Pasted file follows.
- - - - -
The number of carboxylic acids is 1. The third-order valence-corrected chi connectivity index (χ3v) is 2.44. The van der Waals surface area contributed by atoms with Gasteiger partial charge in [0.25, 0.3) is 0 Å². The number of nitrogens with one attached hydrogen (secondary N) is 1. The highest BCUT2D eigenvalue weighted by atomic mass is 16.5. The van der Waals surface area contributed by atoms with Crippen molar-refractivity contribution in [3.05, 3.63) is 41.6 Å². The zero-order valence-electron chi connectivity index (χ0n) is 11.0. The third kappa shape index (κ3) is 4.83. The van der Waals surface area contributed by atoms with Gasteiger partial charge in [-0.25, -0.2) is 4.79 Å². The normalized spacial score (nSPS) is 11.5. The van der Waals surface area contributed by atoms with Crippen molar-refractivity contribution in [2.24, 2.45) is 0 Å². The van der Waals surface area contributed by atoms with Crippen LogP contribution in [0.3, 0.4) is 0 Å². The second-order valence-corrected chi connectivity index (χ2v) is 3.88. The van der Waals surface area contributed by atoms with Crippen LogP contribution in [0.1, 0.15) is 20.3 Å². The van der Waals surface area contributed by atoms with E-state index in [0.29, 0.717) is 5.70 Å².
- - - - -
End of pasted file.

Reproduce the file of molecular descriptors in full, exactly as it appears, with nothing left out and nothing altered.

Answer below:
The number of carboxylic acids is 1. The third-order valence-corrected chi connectivity index (χ3v) is 2.44. The van der Waals surface area contributed by atoms with Gasteiger partial charge in [0.25, 0.3) is 0 Å². The number of nitrogens with one attached hydrogen (secondary N) is 1. The highest BCUT2D eigenvalue weighted by atomic mass is 16.5. The van der Waals surface area contributed by atoms with Crippen molar-refractivity contribution in [3.05, 3.63) is 41.6 Å². The zero-order valence-electron chi connectivity index (χ0n) is 11.0. The third kappa shape index (κ3) is 4.83. The van der Waals surface area contributed by atoms with Gasteiger partial charge in [-0.25, -0.2) is 4.79 Å². The normalized spacial score (nSPS) is 11.5. The van der Waals surface area contributed by atoms with Crippen molar-refractivity contribution in [2.24, 2.45) is 0 Å². The van der Waals surface area contributed by atoms with Crippen LogP contribution in [0.3, 0.4) is 0 Å². The second-order valence-corrected chi connectivity index (χ2v) is 3.88. The van der Waals surface area contributed by atoms with Crippen LogP contribution in [0.1, 0.15) is 20.3 Å². The van der Waals surface area contributed by atoms with E-state index in [0.29, 0.717) is 5.70 Å².